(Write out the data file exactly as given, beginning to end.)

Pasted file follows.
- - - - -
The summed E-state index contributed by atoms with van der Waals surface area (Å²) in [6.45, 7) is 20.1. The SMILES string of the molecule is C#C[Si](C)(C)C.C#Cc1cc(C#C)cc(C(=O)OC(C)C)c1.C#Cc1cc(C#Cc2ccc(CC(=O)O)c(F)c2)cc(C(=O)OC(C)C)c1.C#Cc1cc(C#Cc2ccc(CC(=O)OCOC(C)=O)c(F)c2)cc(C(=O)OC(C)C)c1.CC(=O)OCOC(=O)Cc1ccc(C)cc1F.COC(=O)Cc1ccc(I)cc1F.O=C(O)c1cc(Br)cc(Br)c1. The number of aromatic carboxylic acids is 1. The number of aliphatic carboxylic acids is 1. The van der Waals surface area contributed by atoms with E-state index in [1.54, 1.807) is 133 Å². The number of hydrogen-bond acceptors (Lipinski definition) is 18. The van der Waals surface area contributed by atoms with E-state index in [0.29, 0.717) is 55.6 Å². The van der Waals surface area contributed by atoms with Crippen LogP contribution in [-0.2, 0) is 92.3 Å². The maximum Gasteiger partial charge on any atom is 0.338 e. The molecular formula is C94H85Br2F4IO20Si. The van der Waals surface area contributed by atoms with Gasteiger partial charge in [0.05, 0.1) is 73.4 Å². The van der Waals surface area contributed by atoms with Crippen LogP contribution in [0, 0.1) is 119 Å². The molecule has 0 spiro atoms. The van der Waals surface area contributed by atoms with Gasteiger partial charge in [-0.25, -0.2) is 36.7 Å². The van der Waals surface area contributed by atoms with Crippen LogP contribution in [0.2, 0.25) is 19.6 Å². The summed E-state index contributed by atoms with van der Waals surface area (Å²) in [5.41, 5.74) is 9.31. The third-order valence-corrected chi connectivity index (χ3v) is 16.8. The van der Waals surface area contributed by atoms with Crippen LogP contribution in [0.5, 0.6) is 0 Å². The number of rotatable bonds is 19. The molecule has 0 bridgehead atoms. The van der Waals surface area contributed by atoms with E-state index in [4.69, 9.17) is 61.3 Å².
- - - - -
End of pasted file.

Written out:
The summed E-state index contributed by atoms with van der Waals surface area (Å²) in [6.45, 7) is 20.1. The SMILES string of the molecule is C#C[Si](C)(C)C.C#Cc1cc(C#C)cc(C(=O)OC(C)C)c1.C#Cc1cc(C#Cc2ccc(CC(=O)O)c(F)c2)cc(C(=O)OC(C)C)c1.C#Cc1cc(C#Cc2ccc(CC(=O)OCOC(C)=O)c(F)c2)cc(C(=O)OC(C)C)c1.CC(=O)OCOC(=O)Cc1ccc(C)cc1F.COC(=O)Cc1ccc(I)cc1F.O=C(O)c1cc(Br)cc(Br)c1. The number of aromatic carboxylic acids is 1. The number of aliphatic carboxylic acids is 1. The van der Waals surface area contributed by atoms with E-state index in [1.54, 1.807) is 133 Å². The number of hydrogen-bond acceptors (Lipinski definition) is 18. The van der Waals surface area contributed by atoms with E-state index in [0.29, 0.717) is 55.6 Å². The van der Waals surface area contributed by atoms with Crippen LogP contribution in [-0.2, 0) is 92.3 Å². The maximum Gasteiger partial charge on any atom is 0.338 e. The molecular formula is C94H85Br2F4IO20Si. The van der Waals surface area contributed by atoms with Gasteiger partial charge in [0.05, 0.1) is 73.4 Å². The van der Waals surface area contributed by atoms with Crippen LogP contribution in [0, 0.1) is 119 Å². The molecule has 0 spiro atoms. The van der Waals surface area contributed by atoms with Gasteiger partial charge in [-0.25, -0.2) is 36.7 Å². The van der Waals surface area contributed by atoms with Crippen LogP contribution in [0.2, 0.25) is 19.6 Å². The summed E-state index contributed by atoms with van der Waals surface area (Å²) in [5.41, 5.74) is 9.31. The third-order valence-corrected chi connectivity index (χ3v) is 16.8. The van der Waals surface area contributed by atoms with Crippen LogP contribution in [0.5, 0.6) is 0 Å². The number of rotatable bonds is 19. The molecule has 0 bridgehead atoms. The van der Waals surface area contributed by atoms with E-state index in [4.69, 9.17) is 61.3 Å².